How health system for Maori people can be apply to health system for Australian Indigenous people

It is evident that indigenous health is just not the well being of individuals but cultural, emotional and social well being of the community. Australian should incorporate cultural competence into their health system so as to cover the well being of its aboriginal community. It is essential that they incorporate language from these communities just like Maori so as to do away with communication barriers that existence in between them. Incorporation of several languages in their health system will result to acceptability of modern treatment which is perceived by many as a disempowerment of the aboriginals.

It is essential that Australian aboriginal community accept that roles of various cultural aspects just like the Maoris who have recognize importance of whanau (family) as one who support individual when seeking for treatment. By so doing there is greater interlink between Maoris and non Maoris destroying racism barrier that exists between this two communities. New Zealand government has come to accept the importance of incorporating Maori providers into their heath systems. By so doing, Maoris no longer feel left out on health related issues. Australian should follow this suit as a way of minimizing racism in their health facilities (Duckett, 2000).


Bloom, A. (2000). Context and lead-up to health reform, in A. L. Bloom (eds) Health Reform in Australia and New Zealand. Melbourne: Oxford University Press.

Department of Education, Science and Training. National report to Parliament on Indigenous education and training, 2003. Canberra: Commonwealth of Australia; 2005.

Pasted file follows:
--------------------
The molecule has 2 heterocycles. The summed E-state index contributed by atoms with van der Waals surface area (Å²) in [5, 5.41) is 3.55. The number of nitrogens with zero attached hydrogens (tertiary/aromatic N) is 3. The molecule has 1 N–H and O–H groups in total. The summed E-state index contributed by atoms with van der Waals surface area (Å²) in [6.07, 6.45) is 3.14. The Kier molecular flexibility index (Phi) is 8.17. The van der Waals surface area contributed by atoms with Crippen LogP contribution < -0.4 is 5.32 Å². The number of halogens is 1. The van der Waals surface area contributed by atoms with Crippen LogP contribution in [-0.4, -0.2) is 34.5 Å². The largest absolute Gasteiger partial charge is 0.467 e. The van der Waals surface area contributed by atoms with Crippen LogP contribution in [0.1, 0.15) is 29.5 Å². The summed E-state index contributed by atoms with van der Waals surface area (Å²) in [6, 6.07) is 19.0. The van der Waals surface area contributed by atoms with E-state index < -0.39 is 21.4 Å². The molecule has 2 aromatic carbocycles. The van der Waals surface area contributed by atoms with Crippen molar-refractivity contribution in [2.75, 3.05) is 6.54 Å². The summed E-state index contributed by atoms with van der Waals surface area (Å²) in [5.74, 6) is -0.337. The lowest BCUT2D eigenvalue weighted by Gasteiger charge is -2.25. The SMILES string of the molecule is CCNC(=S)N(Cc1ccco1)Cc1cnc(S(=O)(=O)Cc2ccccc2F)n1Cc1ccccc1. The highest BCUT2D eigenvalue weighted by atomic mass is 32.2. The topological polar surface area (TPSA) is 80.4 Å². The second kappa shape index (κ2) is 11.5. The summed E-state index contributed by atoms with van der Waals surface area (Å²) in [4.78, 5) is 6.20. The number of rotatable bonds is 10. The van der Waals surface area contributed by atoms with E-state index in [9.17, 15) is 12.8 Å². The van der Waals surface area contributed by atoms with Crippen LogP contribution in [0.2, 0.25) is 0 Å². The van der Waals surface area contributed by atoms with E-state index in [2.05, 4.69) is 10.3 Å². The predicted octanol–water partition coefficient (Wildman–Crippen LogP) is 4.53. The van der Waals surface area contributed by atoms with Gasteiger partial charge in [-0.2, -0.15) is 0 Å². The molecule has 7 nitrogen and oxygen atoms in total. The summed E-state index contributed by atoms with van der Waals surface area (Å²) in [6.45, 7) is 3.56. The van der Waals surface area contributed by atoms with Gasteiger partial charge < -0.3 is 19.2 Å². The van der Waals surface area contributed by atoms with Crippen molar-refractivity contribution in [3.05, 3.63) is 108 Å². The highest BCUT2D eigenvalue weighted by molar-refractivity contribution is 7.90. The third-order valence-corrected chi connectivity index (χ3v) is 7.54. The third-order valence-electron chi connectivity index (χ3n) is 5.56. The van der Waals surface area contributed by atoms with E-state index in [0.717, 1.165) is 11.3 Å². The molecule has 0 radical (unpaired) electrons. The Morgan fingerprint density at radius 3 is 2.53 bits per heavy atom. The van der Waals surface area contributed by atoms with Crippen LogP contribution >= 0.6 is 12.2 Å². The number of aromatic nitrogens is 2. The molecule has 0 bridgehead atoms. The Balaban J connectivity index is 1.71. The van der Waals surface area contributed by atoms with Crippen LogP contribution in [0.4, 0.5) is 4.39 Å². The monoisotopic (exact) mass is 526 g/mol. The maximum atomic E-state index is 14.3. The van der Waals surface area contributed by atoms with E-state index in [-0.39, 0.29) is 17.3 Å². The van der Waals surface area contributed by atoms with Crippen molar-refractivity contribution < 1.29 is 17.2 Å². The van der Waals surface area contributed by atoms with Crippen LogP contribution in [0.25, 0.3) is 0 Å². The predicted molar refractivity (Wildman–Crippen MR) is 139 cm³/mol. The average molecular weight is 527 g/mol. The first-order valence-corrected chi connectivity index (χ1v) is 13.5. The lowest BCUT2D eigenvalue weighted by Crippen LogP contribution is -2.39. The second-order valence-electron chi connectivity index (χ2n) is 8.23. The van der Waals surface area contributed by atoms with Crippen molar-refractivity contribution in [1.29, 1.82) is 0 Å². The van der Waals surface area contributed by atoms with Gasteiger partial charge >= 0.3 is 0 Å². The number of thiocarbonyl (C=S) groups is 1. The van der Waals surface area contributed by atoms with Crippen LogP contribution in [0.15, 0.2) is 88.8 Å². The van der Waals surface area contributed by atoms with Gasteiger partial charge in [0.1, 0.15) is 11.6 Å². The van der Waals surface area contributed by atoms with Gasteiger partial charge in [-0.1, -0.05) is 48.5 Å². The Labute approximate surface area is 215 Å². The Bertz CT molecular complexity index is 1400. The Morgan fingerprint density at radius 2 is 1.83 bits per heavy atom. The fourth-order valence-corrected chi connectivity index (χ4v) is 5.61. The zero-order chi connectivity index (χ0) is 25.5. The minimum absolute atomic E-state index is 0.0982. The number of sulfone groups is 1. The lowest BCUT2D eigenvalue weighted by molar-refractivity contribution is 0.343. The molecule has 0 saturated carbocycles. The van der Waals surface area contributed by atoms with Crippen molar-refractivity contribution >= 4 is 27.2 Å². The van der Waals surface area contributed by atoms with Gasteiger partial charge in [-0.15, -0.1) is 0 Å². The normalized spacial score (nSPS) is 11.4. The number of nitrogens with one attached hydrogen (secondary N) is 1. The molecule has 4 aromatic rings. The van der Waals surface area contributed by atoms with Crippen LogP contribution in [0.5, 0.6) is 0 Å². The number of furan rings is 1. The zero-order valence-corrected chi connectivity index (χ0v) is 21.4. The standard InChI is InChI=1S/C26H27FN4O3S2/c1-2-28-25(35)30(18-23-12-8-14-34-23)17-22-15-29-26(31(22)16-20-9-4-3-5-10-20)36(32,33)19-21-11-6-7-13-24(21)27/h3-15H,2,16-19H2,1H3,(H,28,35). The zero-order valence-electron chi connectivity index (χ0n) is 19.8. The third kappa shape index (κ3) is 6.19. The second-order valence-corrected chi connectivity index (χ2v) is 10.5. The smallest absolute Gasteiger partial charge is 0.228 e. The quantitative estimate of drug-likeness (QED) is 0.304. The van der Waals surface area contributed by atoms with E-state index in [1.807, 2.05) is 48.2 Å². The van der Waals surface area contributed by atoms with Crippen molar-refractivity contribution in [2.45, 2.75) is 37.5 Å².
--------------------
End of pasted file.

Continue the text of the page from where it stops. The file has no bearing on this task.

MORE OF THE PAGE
Duckett, S. (2000) The evolution of the purchaser role for acute in-patient services in Australia, in A. L. Bloom (eds) Health Reform in Australia and
New Zealand. Melbourne: Oxford University Press.

Gordon S, Hallahan K, Henry D. 2002. Putting the picture together. Inquiry into response by government agencies to complaints of family violence and child abuse in Aboriginal communities. Perth: State Law Publisher;

Hindle, D & Perkins, R. (2000). Health care financing in Australia and New Zealand, in A. L. Bloom (eds) Health Reform in Australia and New Zealand. Melbourne: Oxford University Press.

Lapsley, H. (2000). Quality measures in Australian health care, in A. L. Bloom (eds) Health Reform in Australia and New Zealand. Melbourne: Oxford University Press.

Maxim Institute policy Maker; Current Issues in Maori Schooling: Education September 2006. Retrieved from the ministry of education website on the 25th March 2011 http://www.minedu.govt.nz.Qial Forecast

Raumati, H. 2006. A Future for Mäori education seminar given at the treasury (Kaitohutohu Kaupapa Rawa), September 26, 2006.